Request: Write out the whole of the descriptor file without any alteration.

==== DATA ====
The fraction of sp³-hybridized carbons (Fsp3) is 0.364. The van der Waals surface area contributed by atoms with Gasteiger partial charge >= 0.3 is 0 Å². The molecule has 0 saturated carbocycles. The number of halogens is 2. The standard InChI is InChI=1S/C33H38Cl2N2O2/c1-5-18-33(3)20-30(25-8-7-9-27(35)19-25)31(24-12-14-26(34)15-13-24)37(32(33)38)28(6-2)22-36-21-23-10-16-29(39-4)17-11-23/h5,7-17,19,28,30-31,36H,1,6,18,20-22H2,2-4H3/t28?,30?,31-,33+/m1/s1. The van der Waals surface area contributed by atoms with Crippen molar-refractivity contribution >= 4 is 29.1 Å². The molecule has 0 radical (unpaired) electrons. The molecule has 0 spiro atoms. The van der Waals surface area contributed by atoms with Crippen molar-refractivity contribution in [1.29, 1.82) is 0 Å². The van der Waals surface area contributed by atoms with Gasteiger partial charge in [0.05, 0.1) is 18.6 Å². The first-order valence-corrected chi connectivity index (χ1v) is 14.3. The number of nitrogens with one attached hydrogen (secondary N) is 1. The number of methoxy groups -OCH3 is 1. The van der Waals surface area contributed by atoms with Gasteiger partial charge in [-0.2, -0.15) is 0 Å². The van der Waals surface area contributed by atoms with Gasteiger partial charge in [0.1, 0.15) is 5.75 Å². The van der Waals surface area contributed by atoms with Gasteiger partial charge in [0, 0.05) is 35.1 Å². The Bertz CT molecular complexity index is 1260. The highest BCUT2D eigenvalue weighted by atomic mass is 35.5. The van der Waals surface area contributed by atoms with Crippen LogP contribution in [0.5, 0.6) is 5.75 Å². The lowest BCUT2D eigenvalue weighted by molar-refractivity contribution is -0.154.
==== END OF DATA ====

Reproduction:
The fraction of sp³-hybridized carbons (Fsp3) is 0.364. The van der Waals surface area contributed by atoms with Gasteiger partial charge >= 0.3 is 0 Å². The molecule has 0 saturated carbocycles. The number of halogens is 2. The standard InChI is InChI=1S/C33H38Cl2N2O2/c1-5-18-33(3)20-30(25-8-7-9-27(35)19-25)31(24-12-14-26(34)15-13-24)37(32(33)38)28(6-2)22-36-21-23-10-16-29(39-4)17-11-23/h5,7-17,19,28,30-31,36H,1,6,18,20-22H2,2-4H3/t28?,30?,31-,33+/m1/s1. The van der Waals surface area contributed by atoms with Crippen molar-refractivity contribution >= 4 is 29.1 Å². The molecule has 0 radical (unpaired) electrons. The molecule has 0 spiro atoms. The van der Waals surface area contributed by atoms with Crippen molar-refractivity contribution in [1.29, 1.82) is 0 Å². The van der Waals surface area contributed by atoms with Gasteiger partial charge in [0.05, 0.1) is 18.6 Å². The first-order valence-corrected chi connectivity index (χ1v) is 14.3. The number of nitrogens with one attached hydrogen (secondary N) is 1. The number of methoxy groups -OCH3 is 1. The van der Waals surface area contributed by atoms with Gasteiger partial charge in [-0.2, -0.15) is 0 Å². The van der Waals surface area contributed by atoms with Gasteiger partial charge in [0.1, 0.15) is 5.75 Å². The van der Waals surface area contributed by atoms with Gasteiger partial charge in [0, 0.05) is 35.1 Å². The Bertz CT molecular complexity index is 1260. The highest BCUT2D eigenvalue weighted by atomic mass is 35.5. The van der Waals surface area contributed by atoms with Crippen LogP contribution in [0.5, 0.6) is 5.75 Å². The lowest BCUT2D eigenvalue weighted by molar-refractivity contribution is -0.154.